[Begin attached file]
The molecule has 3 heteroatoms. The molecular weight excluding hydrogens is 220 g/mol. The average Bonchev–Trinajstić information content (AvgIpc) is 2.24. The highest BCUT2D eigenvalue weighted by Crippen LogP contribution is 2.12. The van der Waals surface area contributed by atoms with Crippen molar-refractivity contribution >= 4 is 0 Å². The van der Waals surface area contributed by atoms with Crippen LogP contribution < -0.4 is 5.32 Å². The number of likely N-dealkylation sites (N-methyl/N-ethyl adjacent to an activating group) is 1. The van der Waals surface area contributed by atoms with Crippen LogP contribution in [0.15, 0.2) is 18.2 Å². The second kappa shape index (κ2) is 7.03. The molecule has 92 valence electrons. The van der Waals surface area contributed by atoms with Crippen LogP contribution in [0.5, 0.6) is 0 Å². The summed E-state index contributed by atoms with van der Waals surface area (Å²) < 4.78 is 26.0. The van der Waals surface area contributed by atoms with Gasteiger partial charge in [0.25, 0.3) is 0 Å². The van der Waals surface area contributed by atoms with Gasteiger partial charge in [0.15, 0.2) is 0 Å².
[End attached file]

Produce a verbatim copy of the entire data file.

The molecule has 3 heteroatoms. The molecular weight excluding hydrogens is 220 g/mol. The average Bonchev–Trinajstić information content (AvgIpc) is 2.24. The highest BCUT2D eigenvalue weighted by Crippen LogP contribution is 2.12. The van der Waals surface area contributed by atoms with Crippen molar-refractivity contribution >= 4 is 0 Å². The van der Waals surface area contributed by atoms with Crippen LogP contribution < -0.4 is 5.32 Å². The number of likely N-dealkylation sites (N-methyl/N-ethyl adjacent to an activating group) is 1. The van der Waals surface area contributed by atoms with Crippen LogP contribution in [0.15, 0.2) is 18.2 Å². The second kappa shape index (κ2) is 7.03. The molecule has 92 valence electrons. The van der Waals surface area contributed by atoms with Crippen LogP contribution in [0.5, 0.6) is 0 Å². The summed E-state index contributed by atoms with van der Waals surface area (Å²) < 4.78 is 26.0. The van der Waals surface area contributed by atoms with Gasteiger partial charge in [0.25, 0.3) is 0 Å². The van der Waals surface area contributed by atoms with Gasteiger partial charge in [0.15, 0.2) is 0 Å².